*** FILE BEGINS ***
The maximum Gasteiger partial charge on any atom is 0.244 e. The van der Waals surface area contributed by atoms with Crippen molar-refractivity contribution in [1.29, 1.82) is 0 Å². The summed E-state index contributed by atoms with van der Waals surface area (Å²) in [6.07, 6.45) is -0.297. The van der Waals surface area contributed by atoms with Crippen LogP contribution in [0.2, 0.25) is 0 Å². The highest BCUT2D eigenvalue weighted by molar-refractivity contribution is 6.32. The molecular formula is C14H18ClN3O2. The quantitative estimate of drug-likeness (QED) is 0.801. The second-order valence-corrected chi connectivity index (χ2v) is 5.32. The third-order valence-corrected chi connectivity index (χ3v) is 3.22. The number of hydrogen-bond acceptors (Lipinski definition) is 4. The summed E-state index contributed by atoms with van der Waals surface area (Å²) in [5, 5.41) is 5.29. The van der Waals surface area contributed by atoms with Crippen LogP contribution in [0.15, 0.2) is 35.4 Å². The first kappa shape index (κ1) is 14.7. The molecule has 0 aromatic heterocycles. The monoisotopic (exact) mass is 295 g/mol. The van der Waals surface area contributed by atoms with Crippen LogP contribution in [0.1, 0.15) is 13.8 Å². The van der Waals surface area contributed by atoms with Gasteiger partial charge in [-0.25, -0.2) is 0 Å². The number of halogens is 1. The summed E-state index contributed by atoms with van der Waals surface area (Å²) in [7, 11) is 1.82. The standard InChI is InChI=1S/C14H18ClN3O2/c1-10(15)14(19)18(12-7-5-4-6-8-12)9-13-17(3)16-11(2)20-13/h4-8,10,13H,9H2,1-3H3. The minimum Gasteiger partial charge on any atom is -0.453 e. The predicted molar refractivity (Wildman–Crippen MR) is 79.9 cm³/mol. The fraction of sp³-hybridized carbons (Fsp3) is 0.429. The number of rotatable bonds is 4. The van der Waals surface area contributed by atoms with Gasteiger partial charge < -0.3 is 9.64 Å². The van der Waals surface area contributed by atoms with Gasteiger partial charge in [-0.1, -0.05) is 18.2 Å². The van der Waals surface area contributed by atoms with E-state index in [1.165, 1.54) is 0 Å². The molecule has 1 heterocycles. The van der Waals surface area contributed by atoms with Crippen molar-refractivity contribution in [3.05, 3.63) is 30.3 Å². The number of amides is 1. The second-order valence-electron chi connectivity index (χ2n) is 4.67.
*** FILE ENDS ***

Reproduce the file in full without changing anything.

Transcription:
The maximum Gasteiger partial charge on any atom is 0.244 e. The van der Waals surface area contributed by atoms with Crippen molar-refractivity contribution in [1.29, 1.82) is 0 Å². The summed E-state index contributed by atoms with van der Waals surface area (Å²) in [6.07, 6.45) is -0.297. The van der Waals surface area contributed by atoms with Crippen LogP contribution in [0.2, 0.25) is 0 Å². The highest BCUT2D eigenvalue weighted by molar-refractivity contribution is 6.32. The molecular formula is C14H18ClN3O2. The quantitative estimate of drug-likeness (QED) is 0.801. The second-order valence-corrected chi connectivity index (χ2v) is 5.32. The third-order valence-corrected chi connectivity index (χ3v) is 3.22. The number of hydrogen-bond acceptors (Lipinski definition) is 4. The summed E-state index contributed by atoms with van der Waals surface area (Å²) in [5, 5.41) is 5.29. The van der Waals surface area contributed by atoms with Crippen LogP contribution in [0.15, 0.2) is 35.4 Å². The first kappa shape index (κ1) is 14.7. The molecule has 0 aromatic heterocycles. The monoisotopic (exact) mass is 295 g/mol. The van der Waals surface area contributed by atoms with Crippen LogP contribution in [0.1, 0.15) is 13.8 Å². The van der Waals surface area contributed by atoms with Gasteiger partial charge in [-0.25, -0.2) is 0 Å². The number of halogens is 1. The summed E-state index contributed by atoms with van der Waals surface area (Å²) in [7, 11) is 1.82. The standard InChI is InChI=1S/C14H18ClN3O2/c1-10(15)14(19)18(12-7-5-4-6-8-12)9-13-17(3)16-11(2)20-13/h4-8,10,13H,9H2,1-3H3. The minimum Gasteiger partial charge on any atom is -0.453 e. The predicted molar refractivity (Wildman–Crippen MR) is 79.9 cm³/mol. The fraction of sp³-hybridized carbons (Fsp3) is 0.429. The number of rotatable bonds is 4. The van der Waals surface area contributed by atoms with Gasteiger partial charge < -0.3 is 9.64 Å². The van der Waals surface area contributed by atoms with Gasteiger partial charge in [-0.1, -0.05) is 18.2 Å². The van der Waals surface area contributed by atoms with E-state index in [1.165, 1.54) is 0 Å². The molecule has 1 heterocycles. The van der Waals surface area contributed by atoms with Crippen molar-refractivity contribution in [3.05, 3.63) is 30.3 Å². The number of amides is 1. The second-order valence-electron chi connectivity index (χ2n) is 4.67.